I couldn't have been more wrong. PD and I went out one Sunday and worked out how he could ride the 20 miles to work without getting squashed by text messaging truckers and within a week he was putting in 200 miles a week.

The story of how we got to Paris can be saved for another day, suffice it to say we got to Paris on our bikes and it was all down to PD.

Thursday, 1 January 2009

New Year's Eve and New Year's Day

What with it being the festive season and not all of us being quite so keen to get out of bed on these freezing mornings and others of us being forced to go to work, the meeting time has shifted to 9. On NYE this meant 6 of us turning up to see out the old year and 3 made it out to see in the new one.

Both rides were the dreaded Barling Loop and both were just what was needed. On NYE we gently ambled round taking the rise out of each other, spinning through the lanes with little traffic to bother us - we rode two abreast moaning about the weather and offering tips on how to keep our feet warm. Cold feet are a perrenial problem, you see, the toes don't do a lot of moving when you are clipped in and by the time you get home there is alomost no sensation left in them. Solutions include thermal socks, overshoes which look like galoshes, clingfilm (honestly) and we even know of one of our number who has heated insoles. I have tried all of the above, except for the heated insoles, to little avail. Instead I now wait ten minutes before taking my shoes off when I get home allowing them to acclimatise to central heating so I don't fall over because of my numb feet.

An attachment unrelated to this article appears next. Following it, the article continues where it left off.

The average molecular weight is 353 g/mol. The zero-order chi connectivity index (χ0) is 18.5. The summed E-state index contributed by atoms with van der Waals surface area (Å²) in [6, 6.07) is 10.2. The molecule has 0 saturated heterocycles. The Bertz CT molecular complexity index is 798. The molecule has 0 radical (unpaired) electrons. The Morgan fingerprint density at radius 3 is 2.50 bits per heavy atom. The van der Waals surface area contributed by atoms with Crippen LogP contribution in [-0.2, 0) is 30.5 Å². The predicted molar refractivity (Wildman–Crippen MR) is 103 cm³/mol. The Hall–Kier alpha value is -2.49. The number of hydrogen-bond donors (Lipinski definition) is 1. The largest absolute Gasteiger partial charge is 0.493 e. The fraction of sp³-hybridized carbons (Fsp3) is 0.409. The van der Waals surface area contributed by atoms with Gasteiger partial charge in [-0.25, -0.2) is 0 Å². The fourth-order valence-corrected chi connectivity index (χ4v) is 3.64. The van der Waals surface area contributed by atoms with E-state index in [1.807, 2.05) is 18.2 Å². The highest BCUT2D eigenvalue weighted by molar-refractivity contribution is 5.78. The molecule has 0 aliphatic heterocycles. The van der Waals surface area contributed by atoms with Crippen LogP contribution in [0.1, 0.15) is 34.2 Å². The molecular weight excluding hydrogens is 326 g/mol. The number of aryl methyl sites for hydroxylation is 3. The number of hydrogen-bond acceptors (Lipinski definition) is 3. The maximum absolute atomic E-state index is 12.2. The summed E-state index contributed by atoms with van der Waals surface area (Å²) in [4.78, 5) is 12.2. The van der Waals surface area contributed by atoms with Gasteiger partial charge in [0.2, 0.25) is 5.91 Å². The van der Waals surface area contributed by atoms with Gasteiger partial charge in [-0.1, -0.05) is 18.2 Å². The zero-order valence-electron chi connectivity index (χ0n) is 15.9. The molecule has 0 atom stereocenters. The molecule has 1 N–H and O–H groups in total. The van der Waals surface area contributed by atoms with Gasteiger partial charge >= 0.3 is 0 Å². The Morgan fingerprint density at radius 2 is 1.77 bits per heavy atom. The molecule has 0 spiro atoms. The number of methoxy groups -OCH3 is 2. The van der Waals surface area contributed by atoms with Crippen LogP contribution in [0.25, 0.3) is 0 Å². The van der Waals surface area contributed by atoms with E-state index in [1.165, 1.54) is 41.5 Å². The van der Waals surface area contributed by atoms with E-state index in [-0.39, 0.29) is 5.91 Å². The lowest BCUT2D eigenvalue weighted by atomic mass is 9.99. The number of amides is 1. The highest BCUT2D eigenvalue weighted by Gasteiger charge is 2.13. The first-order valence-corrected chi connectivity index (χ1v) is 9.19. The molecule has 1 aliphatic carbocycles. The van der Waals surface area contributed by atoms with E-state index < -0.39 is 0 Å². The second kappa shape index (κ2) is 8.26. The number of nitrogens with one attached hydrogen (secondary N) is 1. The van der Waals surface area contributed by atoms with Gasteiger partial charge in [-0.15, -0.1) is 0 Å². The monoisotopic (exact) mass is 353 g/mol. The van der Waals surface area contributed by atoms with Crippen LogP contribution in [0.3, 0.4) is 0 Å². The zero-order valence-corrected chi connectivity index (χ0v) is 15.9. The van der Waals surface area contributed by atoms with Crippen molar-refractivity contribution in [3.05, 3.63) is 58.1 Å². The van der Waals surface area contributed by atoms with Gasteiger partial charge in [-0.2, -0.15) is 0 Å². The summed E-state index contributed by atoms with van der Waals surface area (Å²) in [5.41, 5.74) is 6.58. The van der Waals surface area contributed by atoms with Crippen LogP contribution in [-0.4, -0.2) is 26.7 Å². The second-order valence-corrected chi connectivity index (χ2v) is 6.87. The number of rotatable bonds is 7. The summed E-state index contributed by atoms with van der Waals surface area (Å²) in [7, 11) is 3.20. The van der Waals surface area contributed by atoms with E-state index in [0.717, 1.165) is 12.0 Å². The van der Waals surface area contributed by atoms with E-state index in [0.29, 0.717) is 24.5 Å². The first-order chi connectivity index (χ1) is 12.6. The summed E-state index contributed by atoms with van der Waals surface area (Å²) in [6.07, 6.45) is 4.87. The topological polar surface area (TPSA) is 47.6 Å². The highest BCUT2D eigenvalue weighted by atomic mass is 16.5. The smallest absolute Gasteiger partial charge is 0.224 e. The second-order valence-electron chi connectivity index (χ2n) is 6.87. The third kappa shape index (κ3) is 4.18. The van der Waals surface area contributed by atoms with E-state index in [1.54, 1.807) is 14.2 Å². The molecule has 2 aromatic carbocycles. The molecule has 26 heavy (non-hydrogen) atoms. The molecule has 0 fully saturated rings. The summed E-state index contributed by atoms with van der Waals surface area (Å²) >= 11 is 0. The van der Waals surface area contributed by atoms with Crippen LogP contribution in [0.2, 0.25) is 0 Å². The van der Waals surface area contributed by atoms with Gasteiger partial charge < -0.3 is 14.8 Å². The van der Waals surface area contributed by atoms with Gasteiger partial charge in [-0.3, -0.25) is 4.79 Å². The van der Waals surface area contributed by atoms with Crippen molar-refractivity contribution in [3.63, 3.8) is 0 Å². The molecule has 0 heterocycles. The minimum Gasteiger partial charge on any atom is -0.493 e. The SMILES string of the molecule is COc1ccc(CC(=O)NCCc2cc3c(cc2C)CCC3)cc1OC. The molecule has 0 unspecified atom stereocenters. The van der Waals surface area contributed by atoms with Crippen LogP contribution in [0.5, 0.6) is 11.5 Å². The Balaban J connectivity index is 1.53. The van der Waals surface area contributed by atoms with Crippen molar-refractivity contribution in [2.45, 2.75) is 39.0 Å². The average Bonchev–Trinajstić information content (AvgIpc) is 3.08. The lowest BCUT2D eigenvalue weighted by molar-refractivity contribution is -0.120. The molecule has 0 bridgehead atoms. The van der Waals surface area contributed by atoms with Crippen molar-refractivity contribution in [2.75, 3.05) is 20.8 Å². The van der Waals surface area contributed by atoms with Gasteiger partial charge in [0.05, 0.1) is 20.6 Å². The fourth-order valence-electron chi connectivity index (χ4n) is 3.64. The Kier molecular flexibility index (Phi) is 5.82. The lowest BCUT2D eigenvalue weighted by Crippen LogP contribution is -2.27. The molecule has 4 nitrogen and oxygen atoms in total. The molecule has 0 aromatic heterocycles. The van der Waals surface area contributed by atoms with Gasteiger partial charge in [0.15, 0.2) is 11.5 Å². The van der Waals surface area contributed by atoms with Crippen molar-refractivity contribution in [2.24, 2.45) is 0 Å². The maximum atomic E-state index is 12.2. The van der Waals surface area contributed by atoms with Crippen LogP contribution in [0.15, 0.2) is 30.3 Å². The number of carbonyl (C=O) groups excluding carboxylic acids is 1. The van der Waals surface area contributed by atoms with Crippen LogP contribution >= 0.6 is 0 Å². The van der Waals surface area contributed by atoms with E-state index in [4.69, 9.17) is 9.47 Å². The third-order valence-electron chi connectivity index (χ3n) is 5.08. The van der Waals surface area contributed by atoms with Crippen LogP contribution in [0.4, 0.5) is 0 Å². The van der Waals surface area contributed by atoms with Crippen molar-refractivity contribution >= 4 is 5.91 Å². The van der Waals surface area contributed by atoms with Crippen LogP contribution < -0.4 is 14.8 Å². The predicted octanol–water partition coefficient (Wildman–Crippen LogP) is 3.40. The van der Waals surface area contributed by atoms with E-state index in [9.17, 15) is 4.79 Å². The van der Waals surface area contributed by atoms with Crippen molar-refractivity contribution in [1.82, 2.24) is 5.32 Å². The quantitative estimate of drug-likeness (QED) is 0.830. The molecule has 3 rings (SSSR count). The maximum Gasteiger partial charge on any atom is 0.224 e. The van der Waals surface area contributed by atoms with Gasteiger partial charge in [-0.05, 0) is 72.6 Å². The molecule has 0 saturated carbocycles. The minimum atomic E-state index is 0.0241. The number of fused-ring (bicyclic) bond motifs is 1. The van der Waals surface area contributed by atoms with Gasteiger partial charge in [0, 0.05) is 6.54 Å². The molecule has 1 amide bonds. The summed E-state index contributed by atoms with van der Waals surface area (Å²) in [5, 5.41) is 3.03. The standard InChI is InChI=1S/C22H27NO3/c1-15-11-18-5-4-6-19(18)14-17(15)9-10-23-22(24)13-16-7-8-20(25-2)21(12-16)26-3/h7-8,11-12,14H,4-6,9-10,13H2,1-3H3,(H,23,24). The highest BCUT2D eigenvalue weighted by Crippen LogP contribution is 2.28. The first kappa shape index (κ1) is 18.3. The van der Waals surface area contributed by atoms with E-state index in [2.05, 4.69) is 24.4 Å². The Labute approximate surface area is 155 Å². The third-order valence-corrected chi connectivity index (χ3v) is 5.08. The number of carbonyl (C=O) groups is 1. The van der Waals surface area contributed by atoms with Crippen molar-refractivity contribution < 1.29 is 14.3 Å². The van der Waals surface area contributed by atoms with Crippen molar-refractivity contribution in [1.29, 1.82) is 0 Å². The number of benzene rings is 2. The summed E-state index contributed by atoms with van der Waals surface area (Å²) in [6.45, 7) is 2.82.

On NYD the three of us set out for the regulation 25 miles, the weather has settled over the estuary and barely a breeze has meant the cold, damp days continue. There is almost no-one about except for a few who may, or may not be, completing the walk of shame back from some New Year's party. The seafront pretty bleak as we race along, me in the front for a change until I hear that unmistakeable sound of the bloke in second palce clunk into a harder gear - I respond by changing gear too hoping to jump onto his back wheel but I am too late and he is gone. I immediately change down and freewheel in and park up, laughing whilst out of breath. Happy New Year.